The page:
''When you compare successes of District 205 to richer, more affluent districts in the state, we fare very well. Out of 45 'Golden Spike' schools in all of Illinois, two of them, King and Nielson, are in Galesburg. Cooke is on the watch list but it's not their fault; their community is just so transient. The new superintendent will have to address that some way.''
Harrison is not sold on President George Bush's ''No Child Left Behind'' program. ''I tend to call it 'No Child Left Untested.' The basic concept that schools must do something for kids who have been left out of the loop is good but testing every third-eighth grader every year has some pitfalls. You can't judge schools that way. Every class is made up of different kids. We should measure the child, not the school or the class. These numbers are being used to require that schools show a gain. The Illinois Math and Science Academy will be on their watch list because they can't show improvement; that's ridiculous. I was at a conference and I asked an administration official how many educators helped draft this 'No Child Left Behind' legislation. I was told 'none.' Now, it makes sense.''
Before he came to Galesburg from Kewanee Wethersfield, Harrison indicated that he ruled on a more flexible, case-by-case basis. He admits he was disappointed in the response he got -- mostly from parents. ''They expect every child to receive the same punishment for the same offense despite any extenuating circumstances. The bigger you are, the more they cry 'foul' when you deal with students on an individual basis; I had not faced that before. I was able to write some flexibility into our codes of conduct and I am proud of that.''
''I was surprised at how long it takes to implement a change. You don't have a grasp of the collateral damage during the decision-making. In my old job, I could just change things.''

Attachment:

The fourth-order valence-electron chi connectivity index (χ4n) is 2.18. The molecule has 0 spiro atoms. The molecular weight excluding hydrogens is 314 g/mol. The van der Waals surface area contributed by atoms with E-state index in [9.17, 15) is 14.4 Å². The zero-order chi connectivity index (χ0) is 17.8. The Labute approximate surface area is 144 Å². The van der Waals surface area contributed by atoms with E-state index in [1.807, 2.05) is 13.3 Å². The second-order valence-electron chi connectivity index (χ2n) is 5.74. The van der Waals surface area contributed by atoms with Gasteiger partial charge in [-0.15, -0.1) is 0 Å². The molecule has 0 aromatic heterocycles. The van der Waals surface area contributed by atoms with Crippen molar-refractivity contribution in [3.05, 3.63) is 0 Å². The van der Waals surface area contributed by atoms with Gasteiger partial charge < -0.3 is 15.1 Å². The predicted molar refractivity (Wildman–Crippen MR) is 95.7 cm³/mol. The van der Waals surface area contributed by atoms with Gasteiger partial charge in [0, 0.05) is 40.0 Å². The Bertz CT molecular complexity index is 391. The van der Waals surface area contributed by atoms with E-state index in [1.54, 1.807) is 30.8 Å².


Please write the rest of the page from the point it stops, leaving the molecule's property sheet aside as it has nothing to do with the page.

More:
''The new superintendent needs to stay the course, be proactive and protect the well-being of our educational program. We have a premier relationship with Carl Sandburg and Knox colleges and all three we top administrators agree that we need to develop a new role for the technology center. When it was built, students and businesses didn't all have their own computers and in house facilities. I have brought some technological innovations to 205, too.''
''Their are some things the community needs to address, too. There's an elitist attitude in town about what schools are better; it's wrong and that needs to change.''
The impact of Maytag's decision to leave Galesburg is an unknown facing the district. ''I've been getting data from the principals and I've been surprised at how low the number is of kids who will be directly affected. I think many of the workers live out of town. It's also possible that many are older and don't have kids in school any more.''
While emphasizing that quality education is important to a community's economic development, Harrison does believe in 'enterprise zones' despite the financial costs to schools. Overall, more employment and more people generate higher property taxes eventually. I am not sold on T.I.F. districts. None of that money comes back to school districts. What really upsets me are those companies that milk an enterprise zone and then leaves.''
Another aspect of the financial crunch can be traced to Special Education. ''Special ed has never been funded at the 40 percent level it's supposed to be. If it wasn't for Special Ed, the district would be in a surplus. It's the biggest unfunded mandate in the state. Special ed kids are our 'village;' we should take care of them by sharing the costs. There are some who argue that if we'd fix special ed, we'd fix the entire school funding crisis. Twenty percent of the school-age population is in special ed or a 504 program. It's growing and growing. '
''I look at schools like marathon. At the start, everybody is at the same place. At the end, they're spread out. That's a good model for pedagogy.''